MTG Snow mechanic can be quite complex. In this article, we’ll break it down to the basics, so you’ll master it easily. We’ll also answer many different questions players have with the Snow mechanic, such as:
- How does Snow mana work?
- Can you add Snow-Covered basic lands in draft?
- And more!
Let’s get right to it.
How Does MTG Snow Mechanic Work?
Snow is a supertype (like basic and legendary). So there are snow creatures, snow instants, snow lands, etc. Snow doesn’t do anything particular by itself. On the other hand, it opens up various synergies.
Snow mana is simply mana produced by a snow permanent. Usually, snow mana still has a color.
Snow activation costs (represented by a snowflake icon) can be paid with any snow mana – regardless of its color.
Let’s take a look at some examples. First, here are cards that produce snow mana.
Basic snow lands produce color of respective color. Since these lands have the Snow supertype, that mana is snow mana. So Snow-Covered Island produces blue snow mana, and Highland Forest can produce red or green snow mana.
Lands aren’t the only type of card that produce snow mana. For example, Replicating Ring can produce mana of any color. Since it’s a snow artifact, that mana counts as snow mana. So, if a snow card produces mana, it produces snow mana.
One final example, is an older card, called Boreal Druid. This one produces colorless snow mana.
Snow Activation Costs
Let’s say you have Narfi, Betrayer King in your graveyard.
To get him back you’ll need to pay 3 snow mana. Of which color? Doesn’t matter. You only need three mana produced by a snow source.
Caring About Snow Mana
Cards can care about snow mana in various ways. Ice-Fang Coatl from Modern Horizons, cares about how many snow permanents you control.
Some cards, like Boreal Outrider just want you to spend snow mana on other spells to get a bonus effect. This time it’s also important which color that snow mana is. If you want a bonus for your blue creature, you’ll have to spend blue snow mana in order to get it.
So all in all, snow can really work in various ways. Probably the most important thing to remember is that snow mana is any mana that’s produced by a snow source.
MTG Snow – FAQ
Here are some of the most common questions players have about the MTG snow mechanic. If we didn’t answer your question, just leave a comment below. We’ll get back to you as quickly as possible.
Are snow-covered basic lands limited to four per deck in Constructed?
No. Snow-covered basic lands, have the same rule as regular basic lands in this regard. So you can have as many snow-covered basic lands in your deck as you like.
How many snow-covered basic lands can I add to my Draft / Sealed deck?
Here rules are different from the ones concerning regular basic lands. You can only add as many snow-covered basic lands, as you have in your pool. That means as many as you opened in Sealed, or as many as you drafted in Draft.
Can you play snow-covered lands if you don’t have snow payoffs?
You can. The upside is that on the first few turns your opponent might not know which deck you’re playing. If you aren’t playing snow-covered basic lands, they can safely assume, you aren’t playing snow-matters cards.
Is there a downside for running snow-covered basic lands?
For a long time, the only downside to playing snow-covered basic lands was Freyalise’s Radiance, but that didn’t see much play in any format.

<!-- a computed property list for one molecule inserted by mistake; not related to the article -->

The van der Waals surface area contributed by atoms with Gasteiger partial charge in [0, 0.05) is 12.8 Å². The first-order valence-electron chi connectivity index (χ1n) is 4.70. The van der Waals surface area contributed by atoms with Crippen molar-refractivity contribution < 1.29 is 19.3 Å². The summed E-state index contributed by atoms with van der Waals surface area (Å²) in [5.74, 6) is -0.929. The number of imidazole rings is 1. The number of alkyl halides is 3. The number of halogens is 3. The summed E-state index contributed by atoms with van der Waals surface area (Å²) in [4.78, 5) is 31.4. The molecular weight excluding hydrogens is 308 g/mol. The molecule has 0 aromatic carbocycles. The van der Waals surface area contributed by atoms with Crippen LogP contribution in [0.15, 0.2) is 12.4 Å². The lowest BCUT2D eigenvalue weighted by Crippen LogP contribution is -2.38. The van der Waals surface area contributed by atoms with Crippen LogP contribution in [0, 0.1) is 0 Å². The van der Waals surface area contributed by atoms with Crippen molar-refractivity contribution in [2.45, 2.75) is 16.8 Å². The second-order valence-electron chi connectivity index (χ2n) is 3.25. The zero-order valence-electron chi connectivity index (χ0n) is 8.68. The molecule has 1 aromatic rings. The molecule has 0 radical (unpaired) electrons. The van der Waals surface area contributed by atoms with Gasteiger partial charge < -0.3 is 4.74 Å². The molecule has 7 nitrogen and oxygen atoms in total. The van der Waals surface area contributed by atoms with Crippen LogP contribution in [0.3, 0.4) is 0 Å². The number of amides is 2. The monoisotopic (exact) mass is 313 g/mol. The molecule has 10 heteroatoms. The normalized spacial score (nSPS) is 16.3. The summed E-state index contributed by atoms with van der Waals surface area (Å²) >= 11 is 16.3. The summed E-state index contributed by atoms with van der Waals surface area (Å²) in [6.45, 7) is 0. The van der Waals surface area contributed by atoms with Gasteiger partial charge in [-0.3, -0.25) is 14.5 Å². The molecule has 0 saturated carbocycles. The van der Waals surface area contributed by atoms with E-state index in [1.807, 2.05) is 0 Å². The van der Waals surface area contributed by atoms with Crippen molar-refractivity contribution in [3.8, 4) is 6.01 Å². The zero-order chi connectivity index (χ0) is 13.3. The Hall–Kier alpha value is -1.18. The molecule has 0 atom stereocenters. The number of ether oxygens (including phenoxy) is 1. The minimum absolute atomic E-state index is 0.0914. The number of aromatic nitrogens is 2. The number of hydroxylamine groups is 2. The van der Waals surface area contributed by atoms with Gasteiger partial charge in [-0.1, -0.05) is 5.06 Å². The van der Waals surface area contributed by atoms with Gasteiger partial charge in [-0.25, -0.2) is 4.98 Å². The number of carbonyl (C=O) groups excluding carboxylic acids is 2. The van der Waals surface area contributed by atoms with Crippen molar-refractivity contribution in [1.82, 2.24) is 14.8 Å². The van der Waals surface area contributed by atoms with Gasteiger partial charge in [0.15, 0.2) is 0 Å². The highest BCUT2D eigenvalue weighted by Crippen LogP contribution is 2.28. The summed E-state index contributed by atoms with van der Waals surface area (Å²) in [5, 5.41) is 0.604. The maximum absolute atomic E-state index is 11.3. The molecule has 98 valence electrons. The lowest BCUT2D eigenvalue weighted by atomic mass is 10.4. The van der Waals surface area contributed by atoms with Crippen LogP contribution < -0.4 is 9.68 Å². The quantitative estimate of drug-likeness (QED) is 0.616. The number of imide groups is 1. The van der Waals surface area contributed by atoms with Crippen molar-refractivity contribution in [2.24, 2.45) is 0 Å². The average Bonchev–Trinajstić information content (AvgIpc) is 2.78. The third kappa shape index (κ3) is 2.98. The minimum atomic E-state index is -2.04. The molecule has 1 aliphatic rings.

That’s now changed with Reidane, God of the Worthy. If your opponent is playing Reidane, your snow lands will enter the battlefield tapped.
Even if Reidane is a fringe playable (let’s say in 2% of all the decks), you probably shouldn’t be playing snow-covered basics just to bluff. The advantage you gain by bluffing is so abysmal compared to the very real downside of your lands coming into play tapped.
Flavor here is pretty self-explanatory. It’s cold, it’s snowing, and apparently that affects mana too. Some creatures work better in colder environments, and will grant you bonus effects if you spend snow mana on them.
Hopefully, climate change isn’t happening on Kaldheim.
MTG Snow Mechanic – Interactions
As we said before, snow cards work in various ways. So in this section we’ll mention just some of the most fun snow cards and interactions.
Jorn, God of Winter / Kaldring, the Rimestaff
Both sides of this card are simply amazing in a snow deck. If you build your deck correctly, Jorn won’t just untap some of your creatures, but all of your lands as well, which could effectively double your mana.
If your opponent manages to deal with your snow permanents, and 3/3 creature won’t be very good on the board, worry not. Just play Kaldring and start getting your snow cards back.
Marit Lage’s Slumber
While this card isn’t legal on Arena, you can play it in paper, most notably in Commander. It’s probably one of the more fun build-arounds for a snow centered deck. Who doesn’t like to get a big Marit Lage token?
Another card that’s only available in paper, but insanely strong in a right deck. If your deck contains only snow cards, Scrying Sheets can essentially draw you a card for two mana. It also enters the play untapped and provides a colorless snow mana. What’s not to like?
That’s all about the MTG snow mechanic. Once again, if you have any more questions about it, you can ask us in the comments below.
For other Kaldheim mechanics you can check the following articles:
You can also find more information about the latest MTG set, on our Kaldheim spoiler page.
Until next time, have fun, and may your knowledge of the snow mechanic bring you many cool victories.